A flight attendant who was unfairly dismissed during a redundancy selection process was a victim of indirect age discrimination, a tribunal has ruled.
The Glasgow employment tribunal found that TUI Airways discriminated against Mrs K Irving when it used length of service as the “sole or predominant factor” when deciding who to select for redundancy.
The tribunal ruled that TUI “failed to engage meaningfully” after Irving and trade union representatives raised concerns about the criteria, which caused her to become an “inbetweener” as she was not senior enough to avoid redundancy and not in a position to take a part-time role.
Irving’s claim for indirect age discrimination, unfair dismissal and breach of contract succeeded. A claim of indirect sex discrimination was dismissed after she withdrew.
The tribunal heard that Irving was employed as cabin crew, based at TUI’s Glasgow airport for more than 20 years until her dismissal on 31 October 2021.
As a result of a lack of winter flights during the pandemic, TUI met with trade union representatives to discuss winter staffing levels, and to “look at cost savings”.
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On 24 June 2021, an email was sent to all cabin crew staff across the organisation informing them of a formal redundancy consultation process, and the tribunal heard it was “made clear” that the Glasgow base would require redundancies.
TUI consulted with the trade union and devised a selection process, described as a ‘productivity tool’, which included an analysis of individual productivity, attendance records, length of service and live sanctions. The tribunal said the union “pushed” for length of service to be included in the process, but that, in trying to implement the productivity tool method, a number of “challenges arose” with the selection process.
Nevertheless, on 8 September, Irving attended a formal consultation meeting with people and performance manager Mr McCabe, after she was identified during the selection process. The tribunal noted that Irving had been offered a part-year contract, but this was not suitable for her.
During her meeting with McCabe, Irving said she felt discriminated against on the grounds of age, given that the reliance on length of service meant that she could never be safe from redundancy and that all those who were safe were over the age of 45.
McCabe apparently said that the parameters were not just length of service but also attendance and live sanctions. The tribunal accepted that Irving countered that none of the employees in Glasgow were scored down for live sanctions and none had met the attendance triggers, meaning that length of service was the “sole criterion that had any bearing on the selection”.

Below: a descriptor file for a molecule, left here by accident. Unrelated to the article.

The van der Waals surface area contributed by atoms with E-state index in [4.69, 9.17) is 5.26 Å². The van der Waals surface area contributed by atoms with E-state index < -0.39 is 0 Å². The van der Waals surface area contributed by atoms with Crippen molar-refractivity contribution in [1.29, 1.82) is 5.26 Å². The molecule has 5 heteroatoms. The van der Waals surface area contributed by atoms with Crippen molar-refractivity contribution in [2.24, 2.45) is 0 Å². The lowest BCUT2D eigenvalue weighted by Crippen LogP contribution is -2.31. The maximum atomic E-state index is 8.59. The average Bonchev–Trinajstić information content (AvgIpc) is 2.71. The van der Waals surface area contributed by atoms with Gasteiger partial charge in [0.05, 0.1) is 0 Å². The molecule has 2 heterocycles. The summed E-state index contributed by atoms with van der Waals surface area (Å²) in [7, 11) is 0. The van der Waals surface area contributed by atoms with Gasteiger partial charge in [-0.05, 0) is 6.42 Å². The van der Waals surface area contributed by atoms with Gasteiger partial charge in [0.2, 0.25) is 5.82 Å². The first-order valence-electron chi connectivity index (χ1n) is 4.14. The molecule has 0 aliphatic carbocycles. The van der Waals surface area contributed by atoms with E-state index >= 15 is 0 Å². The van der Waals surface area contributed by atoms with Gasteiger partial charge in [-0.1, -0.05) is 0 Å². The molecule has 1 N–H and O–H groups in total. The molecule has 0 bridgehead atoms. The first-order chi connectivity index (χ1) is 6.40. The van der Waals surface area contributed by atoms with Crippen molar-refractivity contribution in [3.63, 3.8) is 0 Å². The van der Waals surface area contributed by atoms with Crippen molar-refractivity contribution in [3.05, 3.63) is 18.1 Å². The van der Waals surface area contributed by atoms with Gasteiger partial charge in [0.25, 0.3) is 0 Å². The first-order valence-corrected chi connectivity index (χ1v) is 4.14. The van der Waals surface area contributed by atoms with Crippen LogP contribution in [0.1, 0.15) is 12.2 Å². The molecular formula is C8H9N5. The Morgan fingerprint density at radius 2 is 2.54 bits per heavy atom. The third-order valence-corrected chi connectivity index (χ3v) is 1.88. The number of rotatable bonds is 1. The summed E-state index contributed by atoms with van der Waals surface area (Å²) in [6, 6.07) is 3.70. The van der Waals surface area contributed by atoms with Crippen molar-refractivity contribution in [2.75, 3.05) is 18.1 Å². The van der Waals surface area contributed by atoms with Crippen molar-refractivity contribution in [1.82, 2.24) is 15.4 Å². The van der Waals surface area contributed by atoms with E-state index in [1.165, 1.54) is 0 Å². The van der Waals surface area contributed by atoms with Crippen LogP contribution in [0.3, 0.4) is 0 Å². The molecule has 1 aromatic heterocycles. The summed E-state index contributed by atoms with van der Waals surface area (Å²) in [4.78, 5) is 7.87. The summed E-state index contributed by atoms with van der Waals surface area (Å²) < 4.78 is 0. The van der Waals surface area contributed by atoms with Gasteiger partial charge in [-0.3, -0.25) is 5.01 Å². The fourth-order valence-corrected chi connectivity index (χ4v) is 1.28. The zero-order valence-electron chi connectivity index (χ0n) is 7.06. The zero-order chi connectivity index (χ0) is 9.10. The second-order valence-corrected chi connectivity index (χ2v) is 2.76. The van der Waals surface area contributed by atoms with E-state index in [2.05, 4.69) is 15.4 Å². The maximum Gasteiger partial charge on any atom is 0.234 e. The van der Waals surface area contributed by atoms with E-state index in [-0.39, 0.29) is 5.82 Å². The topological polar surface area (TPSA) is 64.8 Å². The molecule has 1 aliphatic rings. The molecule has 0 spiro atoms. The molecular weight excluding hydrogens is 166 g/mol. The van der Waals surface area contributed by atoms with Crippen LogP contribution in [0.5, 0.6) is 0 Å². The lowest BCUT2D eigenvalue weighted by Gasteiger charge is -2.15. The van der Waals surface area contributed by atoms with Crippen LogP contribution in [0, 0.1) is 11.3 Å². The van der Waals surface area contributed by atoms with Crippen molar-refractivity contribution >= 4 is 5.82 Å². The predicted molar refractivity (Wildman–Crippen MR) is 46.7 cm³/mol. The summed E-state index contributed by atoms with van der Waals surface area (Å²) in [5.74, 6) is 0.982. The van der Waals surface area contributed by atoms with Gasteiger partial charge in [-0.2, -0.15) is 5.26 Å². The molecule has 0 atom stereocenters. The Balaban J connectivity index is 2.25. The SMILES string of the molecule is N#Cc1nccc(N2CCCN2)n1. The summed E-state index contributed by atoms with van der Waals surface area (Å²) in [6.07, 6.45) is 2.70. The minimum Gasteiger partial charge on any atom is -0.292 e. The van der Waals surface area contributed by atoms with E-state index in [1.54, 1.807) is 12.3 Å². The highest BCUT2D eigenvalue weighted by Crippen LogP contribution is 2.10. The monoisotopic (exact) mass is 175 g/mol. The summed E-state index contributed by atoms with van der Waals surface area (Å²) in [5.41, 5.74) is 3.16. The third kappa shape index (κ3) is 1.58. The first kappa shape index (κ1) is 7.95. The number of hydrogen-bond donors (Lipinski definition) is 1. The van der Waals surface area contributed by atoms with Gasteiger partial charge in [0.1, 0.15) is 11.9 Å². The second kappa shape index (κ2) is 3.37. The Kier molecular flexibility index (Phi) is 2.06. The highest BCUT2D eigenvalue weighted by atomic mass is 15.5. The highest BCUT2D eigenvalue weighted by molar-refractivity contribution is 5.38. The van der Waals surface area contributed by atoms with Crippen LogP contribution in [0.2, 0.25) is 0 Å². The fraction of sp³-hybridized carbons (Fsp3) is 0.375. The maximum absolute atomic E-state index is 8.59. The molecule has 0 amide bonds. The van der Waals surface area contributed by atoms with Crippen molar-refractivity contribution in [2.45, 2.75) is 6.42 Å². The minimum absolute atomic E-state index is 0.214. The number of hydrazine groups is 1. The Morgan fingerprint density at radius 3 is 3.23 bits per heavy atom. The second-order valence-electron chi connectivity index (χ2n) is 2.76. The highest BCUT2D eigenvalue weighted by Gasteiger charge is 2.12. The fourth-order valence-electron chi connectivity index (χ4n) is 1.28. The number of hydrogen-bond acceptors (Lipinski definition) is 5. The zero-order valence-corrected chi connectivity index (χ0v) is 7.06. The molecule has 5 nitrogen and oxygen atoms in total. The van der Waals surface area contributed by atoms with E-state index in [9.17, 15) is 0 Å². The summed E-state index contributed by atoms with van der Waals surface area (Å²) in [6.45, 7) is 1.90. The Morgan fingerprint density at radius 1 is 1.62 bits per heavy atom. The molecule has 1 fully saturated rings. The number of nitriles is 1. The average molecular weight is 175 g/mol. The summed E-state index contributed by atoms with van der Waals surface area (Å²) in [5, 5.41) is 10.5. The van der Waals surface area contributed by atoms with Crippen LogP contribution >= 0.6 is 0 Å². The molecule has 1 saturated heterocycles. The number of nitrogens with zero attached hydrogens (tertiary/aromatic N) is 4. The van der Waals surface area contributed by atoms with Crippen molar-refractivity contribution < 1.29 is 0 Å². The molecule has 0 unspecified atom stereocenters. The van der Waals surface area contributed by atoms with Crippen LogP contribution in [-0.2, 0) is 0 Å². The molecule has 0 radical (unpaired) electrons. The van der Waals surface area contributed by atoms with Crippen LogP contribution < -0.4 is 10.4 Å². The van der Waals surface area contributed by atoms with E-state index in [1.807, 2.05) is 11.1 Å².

The selection process was then paused because of a collective grievance raised by the union about the selection criteria, which saw decisions taken “overwhelmingly on the basis of length of service alone”.
On 23 September, a grievance meeting was held by Mr Loft, inflight retail performance manager, during which a trade union representative said only two or three staff met the criteria of having live sanctions or absence triggers, and questioned the length of service parameter. The union also said that the data about sanctions and absences was not up to date.
The tribunal said Loft did not address “in any meaningful way” the use of length of service, nor did he investigate the extent of which service had “in fact become the sole or predominant factor at the bases concerned”.
On 30 September, Loft responded with a letter stating the outcome of the grievance. He said the complaint, that staff were being identified on length of service alone, was not upheld. He said a review of the data sources had taken place, but the tribunal found that this had not happened. The union did not appeal the decision.
On 20 October, Irving was dismissed. She appealed the decision on 4 November on the basis that all those safe from the redundancy selection process “had worked for more than 25 years, a length she could not have reached given her age”, but she was not successful.
The tribunal found that while there was a “genuine business reason” for the redundancy, and that staff had been given a substantial advance warning, the quality of the consultation was “lacking”.
Judge R Mackay said TUI “failed to engage meaningfully with either [Irving] or the union” on the fact that length of service became the de facto selection criterion, rather than being used as a tiebreaker as it was intended.
Mackay said the consultation was “lacking” as the trade union and Irving both “raised concerns about the criteria deployed and the fact that length of service became the sole or predominant criterion in identifying employees.”
Irving was awarded £19,896 in an enhanced redundancy payment in accordance with the respondent's redundancy policy. The statutory payment was £11,152, so she was not entitled to a basic award. There was a shortfall in the payment, so she received an additional sum of £594.69 for breach of contract, and £6,000 for injury to feelings.
Alexandra Mizzi, legal director at Howard Kennedy, warned against using length of service as a redundancy criterion. “This approach is legally risky, as this case demonstrates, and can result in businesses losing highly skilled staff just because they happen to have joined more recently,” said Mizzi, adding that “employers should invest time in devising fairer and more tailored redundancy criteria, and ensure they mitigate any discriminatory effect”.
TUI has been contacted for comment. Irving could not be reached.